I'm not sure how to say this, so I'm just gonna go ahead and break it to you, blogworld.
My ovaries are housing terrorists. Or something.
I have surmised this by reading WAY between the lines at my most recent trip to the gynecologist; but I believe that history has proven that my intuition, when combined with the Internet, is a wealth of medical knowledge, and that you should *probably* book me for your next appendectomy, or laser eye surgery.
Let's just skip the part where you verbally harass me for not having been to the doctor in "awhile". I don't really know why, exactly, except that for a period of years, there were people that constantly LIVED in my uterus--and with them came cameras and spotlights, and doctors ACTUALLY squeezing my womb with their bare hands, and well, none of them ever mentioned a problem. And maybe I assumed we would have another baby, and that I'd land myself back in stirrups sooner than later; except that we've now reached later, and in the span of years since I've had my first baby, I've also reached the stage of life where everything is trying kill me. If my twenties were all about eating cheeseburgers at midnight and drinking cheap beer from a never-clean tap, then my late thirties are the time to measure my cholesterol and vitamin deficiencies, and to try to guess how death will one day come to me, via mammograms and bone density screenings.
So last week, I went in for a routine check up--and this was devastating for a couple of reasons, mainly because it required me to be WEIGHED on week #1 of my diet, and also because my chart was six inches thick and NOT DIGITAL, which is the first sign that my innards are covered with cob webs. So the nurse practitioner asked a bunch of questions, and we had that weird banter about my childbirths and my periods, which is always awkward because I'm wearing PAPER, and we're all just trying to pretend like this isn't going to end with something called a "speculum".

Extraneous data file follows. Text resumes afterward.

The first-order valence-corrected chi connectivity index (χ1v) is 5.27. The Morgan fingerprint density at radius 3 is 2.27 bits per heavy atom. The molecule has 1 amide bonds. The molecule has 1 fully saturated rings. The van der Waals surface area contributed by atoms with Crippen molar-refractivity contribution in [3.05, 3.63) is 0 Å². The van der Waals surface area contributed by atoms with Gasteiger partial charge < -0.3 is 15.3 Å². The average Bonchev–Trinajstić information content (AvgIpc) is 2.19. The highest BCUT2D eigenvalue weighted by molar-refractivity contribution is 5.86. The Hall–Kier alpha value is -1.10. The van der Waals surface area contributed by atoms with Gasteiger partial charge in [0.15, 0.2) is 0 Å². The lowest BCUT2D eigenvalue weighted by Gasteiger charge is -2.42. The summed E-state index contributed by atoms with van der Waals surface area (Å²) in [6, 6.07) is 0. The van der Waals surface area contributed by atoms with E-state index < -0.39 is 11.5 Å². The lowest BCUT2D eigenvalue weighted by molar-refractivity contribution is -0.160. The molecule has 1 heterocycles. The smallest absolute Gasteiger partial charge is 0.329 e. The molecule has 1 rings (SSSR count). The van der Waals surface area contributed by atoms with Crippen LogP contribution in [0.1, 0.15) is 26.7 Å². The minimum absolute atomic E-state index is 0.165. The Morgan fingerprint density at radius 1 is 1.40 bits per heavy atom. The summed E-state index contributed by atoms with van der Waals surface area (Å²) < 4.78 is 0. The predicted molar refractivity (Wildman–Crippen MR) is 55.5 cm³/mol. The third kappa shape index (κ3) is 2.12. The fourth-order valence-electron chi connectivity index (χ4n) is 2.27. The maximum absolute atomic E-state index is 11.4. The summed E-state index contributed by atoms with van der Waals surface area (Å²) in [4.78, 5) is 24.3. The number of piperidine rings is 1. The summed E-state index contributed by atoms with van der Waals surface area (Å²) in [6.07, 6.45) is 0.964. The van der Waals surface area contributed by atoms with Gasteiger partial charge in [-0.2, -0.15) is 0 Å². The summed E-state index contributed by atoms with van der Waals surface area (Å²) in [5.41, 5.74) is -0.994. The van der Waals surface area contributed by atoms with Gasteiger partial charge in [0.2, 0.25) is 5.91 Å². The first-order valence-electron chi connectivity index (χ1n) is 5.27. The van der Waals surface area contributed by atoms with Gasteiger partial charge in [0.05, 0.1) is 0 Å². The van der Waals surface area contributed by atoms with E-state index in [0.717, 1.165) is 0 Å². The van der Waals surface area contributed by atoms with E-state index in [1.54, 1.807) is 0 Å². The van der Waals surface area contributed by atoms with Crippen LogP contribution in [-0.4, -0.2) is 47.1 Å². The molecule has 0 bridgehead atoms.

And then we come to the point of the exam when I am used to hearing that my uterus is strong enough to bench press 375 lbs.--only this time, the nurse practitoner *casually* mentions that she'd like to order an ultrasound, since it's been a few years since I've been in. "Nothing to worry about," she says as she canoodles my fallopian tubes. "I'm not feeling anything that worries me, I just think it would be a good idea," she says. Except that in years past, this is the point of the examination where my uterus does it's show-stopping, triple back handspring and ends up winning the blue ribbon in the county fair, and so this ultrasound seems, suspiciously, not like a gold medal or a badge of honor. And if it's purely arbitrary, I'm curious as to why she didn't mention this at the start of the appointment, and not, say, while fondling my egg basket.
In my experience, doctors have never thrown casual ultrasounds into anything--and to me, this hints of something terrible, or is the introduction to old age, in which I will have doctors appointments and tests done weekly to figure out what is failing me. Either way, I don't like it--and I never imagined 36 to be the year when I start to fear that terrorists are going to explode my lady bits.
And just when I start to REALLY panic, my mind wonders WHY EXACTLY, that my nurse practitioner couldn't tell me what she was actually thinking. About MY uterus. There's all this protocol and political correctness, and test running to be ABSOLUTELY sure of my health, or my diagnosis--and in that span of three weeks, while I wait for my ultrasound, there's a lot of guessing and fear and anger. Over what is likely to be an ovarian cyst. Or maybe cancer, that terrorist bastard. I'm just not sure why I have to guess between everything and absolutely nothing; or why I'm not entitled to know the gray area of my health and well-being.
I got in the car and called Mike, and after he distracted me with late lunch at our FAVORITE NEW RESTAURANT, I clearly felt that the Lord wanted to comfort my soul with fake metallic pumpkins, because that's how I react to this kind of vague and unspecific news.
By waiting and seeing. And gluing some fake gourds to a wreath.